Chance addition or alteration? So, the EP now views all of the heresies promulgated by Rome to be “chance additions or alterations”.

    Little accidents rather than concious choices. Rather than Rome repenting, we just need them to do a little tweaking. Let’s tweak Vatican I a little: “The Pope is infallabile”. Oops! Forgot. Tweak. Tweak. Ah! “The Pope and EP are infallible”.

    Let’s tweak Filioque: “We will not alter the creed and insert it. But we will profess a belief in the double procession”. Nice compromise. New Advent Catholic Encyclopedia: “The Councils of Lyons and Florence did not require the Greeks to insert the Filioque into the Creed, but only to accept the Catholic doctrine of the double Procession of the Holy Ghost.” Big job: how do they plan on tweaking Mark of Ephesus?

    When the time comes, who wants to join me in nailing Mark’s letters to the door of the EP?

  2. Back to Recent Comments list  Back to top
    Nick Katich says:

    I missed this on the first read: “Everyone is aware that this thorny issue [Papal Primacy] proved a scandalous contention in the course of relations between our two Churches, which is why the eradication of this impediment from among us will surely greatly facilitate our journey toward unity”.

    It sounds like the EP has accepted the two-lung theory and/or the branch theory. A careful read indicates that he is referring in the past to the first millenium. ROCOR in 1983 described these theories as follows:

    “Those who attack the Church of Christ by teaching that Christ’s Church is divided into so-called “branches” which differ in doctrine and way of life, or that the Church does not exist visibly, but will be formed in the future when all “branches” or sects or denominations, and even religions will be united into one body; and who do not distinguish the priesthood and mysteries of the Church from those of the heretics, but say that the baptism and eucharist of heretics is effectual for salvation; therefore, to those who knowingly have communion with these aforementioned heretics or who advocate, disseminate, or defend their new heresy of Ecumenism under the pretext of brotherly love or the supposed unification of separated Christians, Anathema!”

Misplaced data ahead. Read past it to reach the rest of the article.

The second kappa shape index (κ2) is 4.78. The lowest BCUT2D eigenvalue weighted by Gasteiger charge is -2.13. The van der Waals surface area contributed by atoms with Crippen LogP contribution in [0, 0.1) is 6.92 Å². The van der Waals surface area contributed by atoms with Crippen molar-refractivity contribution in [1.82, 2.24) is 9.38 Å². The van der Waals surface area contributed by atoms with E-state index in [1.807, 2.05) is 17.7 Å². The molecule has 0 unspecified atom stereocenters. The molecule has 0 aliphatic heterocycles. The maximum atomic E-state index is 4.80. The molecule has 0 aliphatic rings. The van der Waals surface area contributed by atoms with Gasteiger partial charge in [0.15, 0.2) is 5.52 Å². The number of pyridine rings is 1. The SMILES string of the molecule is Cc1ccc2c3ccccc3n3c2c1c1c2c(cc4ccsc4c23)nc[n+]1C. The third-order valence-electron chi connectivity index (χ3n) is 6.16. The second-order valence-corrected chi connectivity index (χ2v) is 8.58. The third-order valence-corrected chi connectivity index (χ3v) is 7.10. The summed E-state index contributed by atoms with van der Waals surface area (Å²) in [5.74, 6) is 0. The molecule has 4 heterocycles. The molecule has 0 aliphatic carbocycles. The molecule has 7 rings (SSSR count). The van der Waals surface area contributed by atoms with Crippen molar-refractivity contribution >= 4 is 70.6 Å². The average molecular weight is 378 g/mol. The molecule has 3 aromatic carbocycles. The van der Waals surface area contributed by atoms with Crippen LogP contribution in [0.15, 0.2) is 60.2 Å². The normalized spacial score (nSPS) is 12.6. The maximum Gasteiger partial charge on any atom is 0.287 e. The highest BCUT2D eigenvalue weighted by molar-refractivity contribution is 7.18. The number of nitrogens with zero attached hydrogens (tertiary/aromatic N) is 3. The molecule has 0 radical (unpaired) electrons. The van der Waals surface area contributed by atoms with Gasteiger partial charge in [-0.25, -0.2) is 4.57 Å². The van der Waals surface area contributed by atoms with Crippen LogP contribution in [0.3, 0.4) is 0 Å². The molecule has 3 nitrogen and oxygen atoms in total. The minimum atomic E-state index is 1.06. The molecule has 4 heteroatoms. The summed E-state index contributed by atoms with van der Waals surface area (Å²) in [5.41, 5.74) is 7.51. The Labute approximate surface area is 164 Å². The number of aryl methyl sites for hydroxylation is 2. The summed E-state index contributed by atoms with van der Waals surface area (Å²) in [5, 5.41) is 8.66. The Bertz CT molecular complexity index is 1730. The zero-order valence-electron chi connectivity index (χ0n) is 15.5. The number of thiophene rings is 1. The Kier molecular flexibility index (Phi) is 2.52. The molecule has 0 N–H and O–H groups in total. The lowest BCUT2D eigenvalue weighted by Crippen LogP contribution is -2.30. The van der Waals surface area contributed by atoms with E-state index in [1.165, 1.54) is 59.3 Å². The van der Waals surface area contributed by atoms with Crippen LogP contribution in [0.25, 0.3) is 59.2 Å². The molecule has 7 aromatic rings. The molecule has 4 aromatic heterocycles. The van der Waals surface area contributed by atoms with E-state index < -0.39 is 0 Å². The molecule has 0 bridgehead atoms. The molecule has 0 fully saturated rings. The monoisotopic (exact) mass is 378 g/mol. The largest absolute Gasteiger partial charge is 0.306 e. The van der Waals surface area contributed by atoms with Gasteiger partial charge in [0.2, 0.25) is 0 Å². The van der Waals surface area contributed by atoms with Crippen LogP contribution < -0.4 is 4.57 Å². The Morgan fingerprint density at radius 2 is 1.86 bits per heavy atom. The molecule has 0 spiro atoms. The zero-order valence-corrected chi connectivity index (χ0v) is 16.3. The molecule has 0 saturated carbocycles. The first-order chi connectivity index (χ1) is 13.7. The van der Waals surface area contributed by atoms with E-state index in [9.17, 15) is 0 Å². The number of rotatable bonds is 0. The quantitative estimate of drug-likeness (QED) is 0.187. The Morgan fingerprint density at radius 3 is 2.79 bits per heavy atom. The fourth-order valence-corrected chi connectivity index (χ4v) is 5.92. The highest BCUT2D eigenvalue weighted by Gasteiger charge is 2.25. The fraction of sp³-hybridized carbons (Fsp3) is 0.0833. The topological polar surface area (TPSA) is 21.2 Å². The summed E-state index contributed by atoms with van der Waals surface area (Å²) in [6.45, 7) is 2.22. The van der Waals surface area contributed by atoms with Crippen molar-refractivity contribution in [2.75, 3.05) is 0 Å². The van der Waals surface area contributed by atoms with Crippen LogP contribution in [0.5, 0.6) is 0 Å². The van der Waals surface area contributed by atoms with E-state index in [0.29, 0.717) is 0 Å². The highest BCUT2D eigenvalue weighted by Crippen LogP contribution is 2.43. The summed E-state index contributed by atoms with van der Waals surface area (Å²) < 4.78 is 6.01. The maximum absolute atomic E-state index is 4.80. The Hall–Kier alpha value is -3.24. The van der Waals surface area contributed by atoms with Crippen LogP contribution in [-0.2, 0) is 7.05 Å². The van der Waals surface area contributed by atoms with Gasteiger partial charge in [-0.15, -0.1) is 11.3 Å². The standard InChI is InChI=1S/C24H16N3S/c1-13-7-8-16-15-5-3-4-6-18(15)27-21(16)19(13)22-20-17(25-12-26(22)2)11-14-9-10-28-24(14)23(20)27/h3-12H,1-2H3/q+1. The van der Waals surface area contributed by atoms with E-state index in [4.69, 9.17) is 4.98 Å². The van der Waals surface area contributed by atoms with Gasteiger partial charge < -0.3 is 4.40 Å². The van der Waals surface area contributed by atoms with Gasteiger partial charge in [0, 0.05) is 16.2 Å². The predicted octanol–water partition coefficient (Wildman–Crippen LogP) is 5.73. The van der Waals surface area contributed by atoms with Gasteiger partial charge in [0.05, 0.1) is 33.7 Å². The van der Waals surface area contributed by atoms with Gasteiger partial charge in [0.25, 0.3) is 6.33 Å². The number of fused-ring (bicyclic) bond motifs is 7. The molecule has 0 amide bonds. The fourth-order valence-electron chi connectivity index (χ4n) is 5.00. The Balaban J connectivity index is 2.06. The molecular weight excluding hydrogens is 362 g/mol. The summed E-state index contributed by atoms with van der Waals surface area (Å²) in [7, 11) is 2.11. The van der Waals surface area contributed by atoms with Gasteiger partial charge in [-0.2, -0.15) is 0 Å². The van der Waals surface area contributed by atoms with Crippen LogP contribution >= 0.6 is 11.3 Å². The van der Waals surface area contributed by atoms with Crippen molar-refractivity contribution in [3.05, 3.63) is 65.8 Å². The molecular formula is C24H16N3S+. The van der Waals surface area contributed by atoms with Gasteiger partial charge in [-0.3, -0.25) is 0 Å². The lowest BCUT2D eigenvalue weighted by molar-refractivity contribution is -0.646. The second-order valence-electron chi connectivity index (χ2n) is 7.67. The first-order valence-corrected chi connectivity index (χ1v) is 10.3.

It would seem that ROCOR’s position comports with St. Cyprian of Carthage and all others of the first millenia.

  3. Back to Recent Comments list  Back to top
    Michael Bauman says:

    I would say that most people, including me, are uncomfortable with a black and white ecclesiology that consigns all those not in the Orthodox Church (which one BTW) to hell. I see genuine Christian truth, mercy and love of God amongst the hetrodox that often exceeds our own. That being said, I am not at all comfortable with an egalitarian approach that ignores or minimizes real differences for the sake of a false unity.

    Clearly, entering into communion with Rome while the Pope is proclaiming his infallibility; the filioque, etc. is a bad idea. The same with the indviudual papacy and legalistic reductionism of many Protestants. Any hierarch who does so should be anathametized. There is no good reason for union with Rome, let Rome go. She made the decision to leave long ago and has done nothing to return.

    However, that should not, IMO, prevent us from acknowledging truth were it is and then telling the rest of the story. That is the approach the missionaries to Alaska used with great success. Real unity lies in calling to those who really do seek union with God to come home, not in marco-ecclesial power plays. We must seek those who are lost in the wilderness in a personal and intimate manner. Salvation is always personal.

    The EP no longer seems to remember the personal dimension of union with Christ that is the fundamental reality of the Church which is after all a communion of persons because she reflects the Holy Trinity. The Church is incarntate presence because she is the Body of Christ. The Holy Mysteries are what allows us to be in His Body and ultimately in His Kingdom. To throw the doors wide-open is to deny everything the Church is; to deny the sacrifice of the marytrs and the testimony of the saints.